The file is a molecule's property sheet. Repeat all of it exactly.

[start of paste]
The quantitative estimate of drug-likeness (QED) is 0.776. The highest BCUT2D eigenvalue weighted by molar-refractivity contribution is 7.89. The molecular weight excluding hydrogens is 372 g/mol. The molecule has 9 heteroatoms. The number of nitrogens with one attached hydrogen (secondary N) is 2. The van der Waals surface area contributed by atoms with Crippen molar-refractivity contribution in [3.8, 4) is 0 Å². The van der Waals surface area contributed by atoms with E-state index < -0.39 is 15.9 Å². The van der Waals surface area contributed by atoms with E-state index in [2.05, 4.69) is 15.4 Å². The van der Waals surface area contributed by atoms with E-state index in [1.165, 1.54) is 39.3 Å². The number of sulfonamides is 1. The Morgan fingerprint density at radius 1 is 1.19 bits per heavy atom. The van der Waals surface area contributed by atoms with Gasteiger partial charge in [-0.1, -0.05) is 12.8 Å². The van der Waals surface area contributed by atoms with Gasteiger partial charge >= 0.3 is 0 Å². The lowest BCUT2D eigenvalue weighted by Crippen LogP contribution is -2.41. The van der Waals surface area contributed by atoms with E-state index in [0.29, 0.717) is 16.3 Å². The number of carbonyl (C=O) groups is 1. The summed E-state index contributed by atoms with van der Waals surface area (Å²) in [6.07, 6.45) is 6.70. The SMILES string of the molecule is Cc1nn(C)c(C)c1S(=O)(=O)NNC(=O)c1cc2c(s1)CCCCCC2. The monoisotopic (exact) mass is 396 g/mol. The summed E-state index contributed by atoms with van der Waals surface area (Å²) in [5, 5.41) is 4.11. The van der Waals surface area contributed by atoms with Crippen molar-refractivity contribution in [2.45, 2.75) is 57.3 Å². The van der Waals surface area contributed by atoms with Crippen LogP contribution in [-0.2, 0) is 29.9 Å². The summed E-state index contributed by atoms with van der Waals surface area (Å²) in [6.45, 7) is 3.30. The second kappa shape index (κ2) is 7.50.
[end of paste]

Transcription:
The quantitative estimate of drug-likeness (QED) is 0.776. The highest BCUT2D eigenvalue weighted by molar-refractivity contribution is 7.89. The molecular weight excluding hydrogens is 372 g/mol. The molecule has 9 heteroatoms. The number of nitrogens with one attached hydrogen (secondary N) is 2. The van der Waals surface area contributed by atoms with Crippen molar-refractivity contribution in [3.8, 4) is 0 Å². The van der Waals surface area contributed by atoms with E-state index < -0.39 is 15.9 Å². The van der Waals surface area contributed by atoms with E-state index in [2.05, 4.69) is 15.4 Å². The van der Waals surface area contributed by atoms with E-state index in [1.165, 1.54) is 39.3 Å². The number of sulfonamides is 1. The Morgan fingerprint density at radius 1 is 1.19 bits per heavy atom. The van der Waals surface area contributed by atoms with Gasteiger partial charge in [-0.1, -0.05) is 12.8 Å². The van der Waals surface area contributed by atoms with Gasteiger partial charge >= 0.3 is 0 Å². The lowest BCUT2D eigenvalue weighted by Crippen LogP contribution is -2.41. The van der Waals surface area contributed by atoms with E-state index in [0.29, 0.717) is 16.3 Å². The number of carbonyl (C=O) groups is 1. The summed E-state index contributed by atoms with van der Waals surface area (Å²) in [6.07, 6.45) is 6.70. The SMILES string of the molecule is Cc1nn(C)c(C)c1S(=O)(=O)NNC(=O)c1cc2c(s1)CCCCCC2. The monoisotopic (exact) mass is 396 g/mol. The summed E-state index contributed by atoms with van der Waals surface area (Å²) in [5, 5.41) is 4.11. The van der Waals surface area contributed by atoms with Crippen molar-refractivity contribution in [2.45, 2.75) is 57.3 Å². The van der Waals surface area contributed by atoms with Crippen LogP contribution in [-0.2, 0) is 29.9 Å². The summed E-state index contributed by atoms with van der Waals surface area (Å²) in [6.45, 7) is 3.30. The second kappa shape index (κ2) is 7.50.